Arthur Lucas wrote a lot about environmental education in the 1970s and 80s in an attempt to clarify and make sense of the concept. In particular, he wrote about in / about / for / etc. I say, etc, purposefully as the following extract from his writings show:
"... uses of the term environmental education can be classified into education about the environment, education for (the preservation of) the environment, education in the environment, and the classes formed by the combinations about and for, about and in, and for and in.
Education about the environment, which is concerned with providing cognitive understanding including the development of skills necessary to obtain this understanding, and education for the environment, which is directed environmental preservation, or preservation for particular purposes, are characterised by their aims; education in the environment ... is characterised by a technique of instruction.
In the in case, environment usually means the world outside the classroom, and in other usages it refers to the biophysical and/or social context in which groups of people ... exist ... ."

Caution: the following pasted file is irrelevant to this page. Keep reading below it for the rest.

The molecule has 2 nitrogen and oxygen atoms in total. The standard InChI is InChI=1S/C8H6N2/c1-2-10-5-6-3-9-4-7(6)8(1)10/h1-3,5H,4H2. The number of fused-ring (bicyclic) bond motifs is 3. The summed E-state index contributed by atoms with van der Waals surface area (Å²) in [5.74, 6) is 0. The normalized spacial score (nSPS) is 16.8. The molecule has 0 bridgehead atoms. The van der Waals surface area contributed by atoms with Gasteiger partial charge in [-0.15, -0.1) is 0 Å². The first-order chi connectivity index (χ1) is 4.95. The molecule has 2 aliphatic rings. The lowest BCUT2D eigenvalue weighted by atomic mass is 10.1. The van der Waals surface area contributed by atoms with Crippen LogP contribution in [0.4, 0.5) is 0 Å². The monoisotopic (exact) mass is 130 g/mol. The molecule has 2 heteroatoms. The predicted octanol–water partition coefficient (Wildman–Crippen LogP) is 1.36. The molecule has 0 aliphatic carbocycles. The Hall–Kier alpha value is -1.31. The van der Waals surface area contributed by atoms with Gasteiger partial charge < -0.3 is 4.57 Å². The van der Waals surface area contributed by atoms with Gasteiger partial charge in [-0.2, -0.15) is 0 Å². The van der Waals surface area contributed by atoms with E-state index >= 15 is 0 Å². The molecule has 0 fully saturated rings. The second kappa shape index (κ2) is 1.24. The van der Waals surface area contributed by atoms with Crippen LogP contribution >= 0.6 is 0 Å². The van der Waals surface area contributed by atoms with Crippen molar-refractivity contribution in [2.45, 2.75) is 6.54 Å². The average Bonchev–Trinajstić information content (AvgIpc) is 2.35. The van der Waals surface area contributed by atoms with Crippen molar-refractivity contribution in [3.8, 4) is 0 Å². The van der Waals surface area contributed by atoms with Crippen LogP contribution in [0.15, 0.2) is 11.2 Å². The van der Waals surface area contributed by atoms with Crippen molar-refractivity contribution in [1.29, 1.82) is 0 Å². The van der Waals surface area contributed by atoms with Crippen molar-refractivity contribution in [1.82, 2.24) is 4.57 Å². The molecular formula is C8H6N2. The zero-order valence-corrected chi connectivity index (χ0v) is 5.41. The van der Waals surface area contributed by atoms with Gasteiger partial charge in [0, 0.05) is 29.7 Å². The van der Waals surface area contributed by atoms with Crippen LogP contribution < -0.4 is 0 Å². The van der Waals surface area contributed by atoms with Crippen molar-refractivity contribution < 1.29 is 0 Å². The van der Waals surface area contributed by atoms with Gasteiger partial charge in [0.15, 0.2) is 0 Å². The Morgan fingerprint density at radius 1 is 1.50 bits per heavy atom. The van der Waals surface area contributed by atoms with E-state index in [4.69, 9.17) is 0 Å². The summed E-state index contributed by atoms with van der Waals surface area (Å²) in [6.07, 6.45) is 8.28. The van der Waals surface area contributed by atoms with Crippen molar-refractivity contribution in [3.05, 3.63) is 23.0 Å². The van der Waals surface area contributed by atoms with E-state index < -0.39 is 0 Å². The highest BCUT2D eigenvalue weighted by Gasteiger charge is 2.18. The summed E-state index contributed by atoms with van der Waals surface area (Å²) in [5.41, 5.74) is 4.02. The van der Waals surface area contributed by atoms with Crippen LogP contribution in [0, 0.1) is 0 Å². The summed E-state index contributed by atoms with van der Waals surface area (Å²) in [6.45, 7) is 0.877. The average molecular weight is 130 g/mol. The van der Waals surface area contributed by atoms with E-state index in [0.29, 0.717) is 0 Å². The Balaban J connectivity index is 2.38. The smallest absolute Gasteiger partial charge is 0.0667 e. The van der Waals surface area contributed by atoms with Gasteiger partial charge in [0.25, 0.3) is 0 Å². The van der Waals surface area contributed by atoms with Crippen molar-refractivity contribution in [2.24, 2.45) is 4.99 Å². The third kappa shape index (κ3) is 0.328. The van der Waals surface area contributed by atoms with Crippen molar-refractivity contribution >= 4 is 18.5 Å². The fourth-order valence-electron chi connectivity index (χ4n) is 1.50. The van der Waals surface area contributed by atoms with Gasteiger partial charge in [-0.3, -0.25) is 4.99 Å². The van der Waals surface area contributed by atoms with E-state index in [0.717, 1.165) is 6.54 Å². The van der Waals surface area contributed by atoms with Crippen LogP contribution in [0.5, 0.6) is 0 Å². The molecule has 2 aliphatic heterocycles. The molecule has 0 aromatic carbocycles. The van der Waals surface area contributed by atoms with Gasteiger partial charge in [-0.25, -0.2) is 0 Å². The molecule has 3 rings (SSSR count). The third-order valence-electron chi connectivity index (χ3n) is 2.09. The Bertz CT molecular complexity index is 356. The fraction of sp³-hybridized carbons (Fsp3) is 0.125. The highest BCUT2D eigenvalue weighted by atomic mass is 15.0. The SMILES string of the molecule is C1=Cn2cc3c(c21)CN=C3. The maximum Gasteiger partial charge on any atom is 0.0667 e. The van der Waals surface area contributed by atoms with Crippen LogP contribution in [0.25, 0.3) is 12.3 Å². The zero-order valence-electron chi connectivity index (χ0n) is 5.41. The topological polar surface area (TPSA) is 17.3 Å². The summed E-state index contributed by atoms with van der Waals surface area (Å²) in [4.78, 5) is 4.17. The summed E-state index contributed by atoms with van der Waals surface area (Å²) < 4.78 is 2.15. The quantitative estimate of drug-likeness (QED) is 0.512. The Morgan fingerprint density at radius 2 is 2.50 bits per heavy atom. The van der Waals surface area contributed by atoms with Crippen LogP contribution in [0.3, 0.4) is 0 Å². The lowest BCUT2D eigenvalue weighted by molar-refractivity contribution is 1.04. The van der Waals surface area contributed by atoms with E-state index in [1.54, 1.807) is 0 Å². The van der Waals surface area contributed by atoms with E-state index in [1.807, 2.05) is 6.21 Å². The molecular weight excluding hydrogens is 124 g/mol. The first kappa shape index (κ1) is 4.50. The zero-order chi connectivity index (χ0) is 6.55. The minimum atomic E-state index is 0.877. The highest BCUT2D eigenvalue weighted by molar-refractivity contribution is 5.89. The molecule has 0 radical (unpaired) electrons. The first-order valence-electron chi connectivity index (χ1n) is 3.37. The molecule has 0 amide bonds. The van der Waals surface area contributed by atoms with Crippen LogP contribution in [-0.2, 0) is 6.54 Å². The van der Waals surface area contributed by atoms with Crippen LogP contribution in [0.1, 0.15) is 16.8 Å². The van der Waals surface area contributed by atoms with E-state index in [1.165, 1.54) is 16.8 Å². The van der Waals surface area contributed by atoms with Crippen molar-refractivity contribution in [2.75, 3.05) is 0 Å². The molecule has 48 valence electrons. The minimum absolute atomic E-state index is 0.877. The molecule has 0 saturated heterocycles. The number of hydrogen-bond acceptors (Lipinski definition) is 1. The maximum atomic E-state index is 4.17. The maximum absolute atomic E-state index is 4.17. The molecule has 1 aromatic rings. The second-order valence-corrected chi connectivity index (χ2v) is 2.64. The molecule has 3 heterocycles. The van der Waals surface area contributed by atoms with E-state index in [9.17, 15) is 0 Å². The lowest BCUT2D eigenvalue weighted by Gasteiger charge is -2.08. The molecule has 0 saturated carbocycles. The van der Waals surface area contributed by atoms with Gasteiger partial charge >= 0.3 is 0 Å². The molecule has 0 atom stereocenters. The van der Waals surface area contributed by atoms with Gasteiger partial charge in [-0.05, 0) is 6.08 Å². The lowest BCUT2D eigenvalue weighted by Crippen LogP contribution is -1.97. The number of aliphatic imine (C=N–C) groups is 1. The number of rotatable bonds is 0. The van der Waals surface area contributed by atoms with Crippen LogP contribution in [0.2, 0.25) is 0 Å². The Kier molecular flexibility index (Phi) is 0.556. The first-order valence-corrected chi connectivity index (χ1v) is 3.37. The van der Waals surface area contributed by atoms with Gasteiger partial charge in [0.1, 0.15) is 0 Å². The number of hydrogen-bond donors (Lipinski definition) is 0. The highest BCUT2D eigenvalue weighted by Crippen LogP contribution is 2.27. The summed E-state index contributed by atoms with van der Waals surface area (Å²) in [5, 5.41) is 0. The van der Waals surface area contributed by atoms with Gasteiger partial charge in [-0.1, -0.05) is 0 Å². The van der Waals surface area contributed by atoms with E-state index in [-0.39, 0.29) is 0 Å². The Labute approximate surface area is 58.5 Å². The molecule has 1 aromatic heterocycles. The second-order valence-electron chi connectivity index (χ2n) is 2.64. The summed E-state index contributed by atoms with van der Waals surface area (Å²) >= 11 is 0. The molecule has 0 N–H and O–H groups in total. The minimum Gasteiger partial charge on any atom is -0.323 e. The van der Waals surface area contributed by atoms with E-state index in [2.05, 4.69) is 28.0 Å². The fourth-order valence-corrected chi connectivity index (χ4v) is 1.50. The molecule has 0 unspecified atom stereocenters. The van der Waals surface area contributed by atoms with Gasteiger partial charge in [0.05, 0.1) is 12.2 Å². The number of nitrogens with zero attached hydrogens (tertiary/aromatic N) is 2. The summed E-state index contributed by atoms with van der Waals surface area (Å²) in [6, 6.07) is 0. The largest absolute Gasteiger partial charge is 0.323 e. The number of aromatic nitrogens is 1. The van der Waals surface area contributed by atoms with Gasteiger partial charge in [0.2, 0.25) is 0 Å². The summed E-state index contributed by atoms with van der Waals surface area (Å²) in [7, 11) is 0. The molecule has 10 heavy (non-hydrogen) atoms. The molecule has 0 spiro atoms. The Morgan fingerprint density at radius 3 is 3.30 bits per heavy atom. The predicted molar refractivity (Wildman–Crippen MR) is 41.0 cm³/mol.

I have extracted this text from John F Disinger's 1983/1997 paper, Environmental Education's Definitional Problem as I have misplaced the Lucas original.
The subtleties of this differentiation by Lucas between for and about (on the one hand) and in (on the other), are often lost in usage or translation to the detriment of the argument.
Thus it is that, whilst combinations of about / in, and for / in, are particularly valuable because of the context provided by in, often (but not always) being better than about or for on their own, just being in is of little environmental education value without aims associated with about or for.
This is what I've been trying to say for the last few days as I commented on the recent King's College research. Arthur Lucas did it better; but enough of prepositions for one day.